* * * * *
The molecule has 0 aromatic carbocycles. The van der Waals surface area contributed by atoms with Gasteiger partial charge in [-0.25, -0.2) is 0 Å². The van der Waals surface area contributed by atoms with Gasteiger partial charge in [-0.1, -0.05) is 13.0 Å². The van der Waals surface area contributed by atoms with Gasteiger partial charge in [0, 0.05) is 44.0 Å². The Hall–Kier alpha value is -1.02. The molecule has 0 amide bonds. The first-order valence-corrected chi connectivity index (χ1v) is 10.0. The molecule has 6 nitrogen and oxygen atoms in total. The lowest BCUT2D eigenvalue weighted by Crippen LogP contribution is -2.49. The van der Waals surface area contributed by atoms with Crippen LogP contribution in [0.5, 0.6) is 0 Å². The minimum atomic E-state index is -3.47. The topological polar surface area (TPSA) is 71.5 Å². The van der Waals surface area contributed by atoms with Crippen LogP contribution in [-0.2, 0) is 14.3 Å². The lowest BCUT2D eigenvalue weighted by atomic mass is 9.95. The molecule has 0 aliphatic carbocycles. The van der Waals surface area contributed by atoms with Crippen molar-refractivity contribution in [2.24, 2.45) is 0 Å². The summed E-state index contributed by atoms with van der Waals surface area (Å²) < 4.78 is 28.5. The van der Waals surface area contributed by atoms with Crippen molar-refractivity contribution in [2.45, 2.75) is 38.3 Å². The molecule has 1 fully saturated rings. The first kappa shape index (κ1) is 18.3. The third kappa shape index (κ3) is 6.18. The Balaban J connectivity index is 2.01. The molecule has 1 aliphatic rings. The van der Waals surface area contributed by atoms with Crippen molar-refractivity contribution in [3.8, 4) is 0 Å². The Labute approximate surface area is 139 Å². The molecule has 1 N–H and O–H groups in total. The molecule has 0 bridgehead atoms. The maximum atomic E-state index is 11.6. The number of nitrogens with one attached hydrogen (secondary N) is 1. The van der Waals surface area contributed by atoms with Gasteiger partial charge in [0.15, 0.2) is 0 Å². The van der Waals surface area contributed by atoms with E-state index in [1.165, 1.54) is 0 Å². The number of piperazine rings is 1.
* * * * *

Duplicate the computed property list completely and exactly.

The molecule has 0 aromatic carbocycles. The van der Waals surface area contributed by atoms with Gasteiger partial charge in [-0.25, -0.2) is 0 Å². The van der Waals surface area contributed by atoms with Gasteiger partial charge in [-0.1, -0.05) is 13.0 Å². The van der Waals surface area contributed by atoms with Gasteiger partial charge in [0, 0.05) is 44.0 Å². The Hall–Kier alpha value is -1.02. The molecule has 0 amide bonds. The first-order valence-corrected chi connectivity index (χ1v) is 10.0. The molecule has 6 nitrogen and oxygen atoms in total. The lowest BCUT2D eigenvalue weighted by Crippen LogP contribution is -2.49. The van der Waals surface area contributed by atoms with Crippen LogP contribution in [0.5, 0.6) is 0 Å². The minimum atomic E-state index is -3.47. The topological polar surface area (TPSA) is 71.5 Å². The van der Waals surface area contributed by atoms with Crippen LogP contribution in [-0.2, 0) is 14.3 Å². The lowest BCUT2D eigenvalue weighted by atomic mass is 9.95. The molecule has 0 aliphatic carbocycles. The van der Waals surface area contributed by atoms with Crippen molar-refractivity contribution in [2.24, 2.45) is 0 Å². The summed E-state index contributed by atoms with van der Waals surface area (Å²) < 4.78 is 28.5. The van der Waals surface area contributed by atoms with Crippen molar-refractivity contribution in [2.45, 2.75) is 38.3 Å². The molecule has 1 fully saturated rings. The first kappa shape index (κ1) is 18.3. The third kappa shape index (κ3) is 6.18. The Balaban J connectivity index is 2.01. The molecule has 1 aliphatic rings. The van der Waals surface area contributed by atoms with Crippen molar-refractivity contribution in [3.8, 4) is 0 Å². The Labute approximate surface area is 139 Å². The molecule has 1 N–H and O–H groups in total. The molecule has 0 bridgehead atoms. The maximum atomic E-state index is 11.6. The number of nitrogens with one attached hydrogen (secondary N) is 1. The van der Waals surface area contributed by atoms with Gasteiger partial charge in [0.15, 0.2) is 0 Å². The van der Waals surface area contributed by atoms with E-state index in [1.165, 1.54) is 0 Å². The number of piperazine rings is 1.